Cadmium derives its toxicological properties from its chemical similarity to Zn, an essential micronutrient for plants, animals and human. Cd as an ion affects on respiration and binders in exchange of gases (Gulfaraz and Ahmed, 2001). Cosson (1994) reported that Zn ions of metallothionine (MT) molecule were replaced by those of Cd when both metals were combined in the organism. This metal also showed affinity to protein SH group. This may be related with interesting pattern of interaction between metal and biochemical constitutes of these species like protein, amino acids glycogen and total lipids content of these biomarkers (Table 5). In fresh water fish Cyprius carpio the highest level of protein was reported (2.36 wet wt. and 3.36 dry wt.) as compared to other fishes, which showed Cyprius carpio was more tolerant to heavy metal stress. During stress condition, fish needed more energy to detoxify the toxicants and overcome stress. Since fish have a very little amount of carbohydrate, therefore next alternative source of energy is protein to meet increased energy demand. The observed depletion of protein fraction may have been due to their degradation and possible utilization of degraded products for metabolic purpose. Table 5 showed that nutritional composition of marine fish protein was lower than that of fresh water fish under studied which may be related with water body condition. Results obtained from biochemical analysis of these common edible fish can give a useful indication for proper use of biochemical response as biomarkers in monitoring water born pollution by heavy metals.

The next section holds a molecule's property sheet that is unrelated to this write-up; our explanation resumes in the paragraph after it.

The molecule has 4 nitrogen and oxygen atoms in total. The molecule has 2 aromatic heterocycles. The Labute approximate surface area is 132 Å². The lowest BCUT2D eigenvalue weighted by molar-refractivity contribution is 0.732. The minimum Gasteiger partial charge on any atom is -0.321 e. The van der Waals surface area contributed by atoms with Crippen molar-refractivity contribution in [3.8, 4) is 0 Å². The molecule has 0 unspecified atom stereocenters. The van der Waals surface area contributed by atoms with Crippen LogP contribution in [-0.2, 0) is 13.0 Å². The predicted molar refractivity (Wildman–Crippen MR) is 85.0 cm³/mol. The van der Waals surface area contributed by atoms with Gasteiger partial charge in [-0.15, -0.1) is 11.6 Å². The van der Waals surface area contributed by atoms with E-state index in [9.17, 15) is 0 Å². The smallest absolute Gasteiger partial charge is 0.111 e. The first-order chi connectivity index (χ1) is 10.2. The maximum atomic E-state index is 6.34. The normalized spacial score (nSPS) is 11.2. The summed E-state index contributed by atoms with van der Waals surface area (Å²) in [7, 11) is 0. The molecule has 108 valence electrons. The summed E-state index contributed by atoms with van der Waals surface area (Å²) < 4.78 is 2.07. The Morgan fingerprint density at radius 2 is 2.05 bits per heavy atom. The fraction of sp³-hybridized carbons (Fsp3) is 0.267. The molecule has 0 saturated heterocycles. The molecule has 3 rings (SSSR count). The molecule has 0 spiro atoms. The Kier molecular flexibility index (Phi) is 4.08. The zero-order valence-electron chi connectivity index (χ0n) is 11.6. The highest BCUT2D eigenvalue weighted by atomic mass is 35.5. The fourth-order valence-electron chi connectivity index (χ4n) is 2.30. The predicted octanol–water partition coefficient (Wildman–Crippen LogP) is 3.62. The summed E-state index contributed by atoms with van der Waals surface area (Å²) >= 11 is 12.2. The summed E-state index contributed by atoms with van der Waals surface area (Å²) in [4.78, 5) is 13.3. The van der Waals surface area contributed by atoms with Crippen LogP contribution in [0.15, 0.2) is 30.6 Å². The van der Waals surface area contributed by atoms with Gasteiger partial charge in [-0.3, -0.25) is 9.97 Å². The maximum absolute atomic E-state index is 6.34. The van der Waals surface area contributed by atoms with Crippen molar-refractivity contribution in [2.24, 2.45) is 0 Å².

Table 5: Biochemical analysis of four bioindicators of Sindh Pakistan (g g-1)
Image for - Monitoring the Effect of Water Pollution on Four Bioindicators of Aquatic Resources of Sindh Pakistan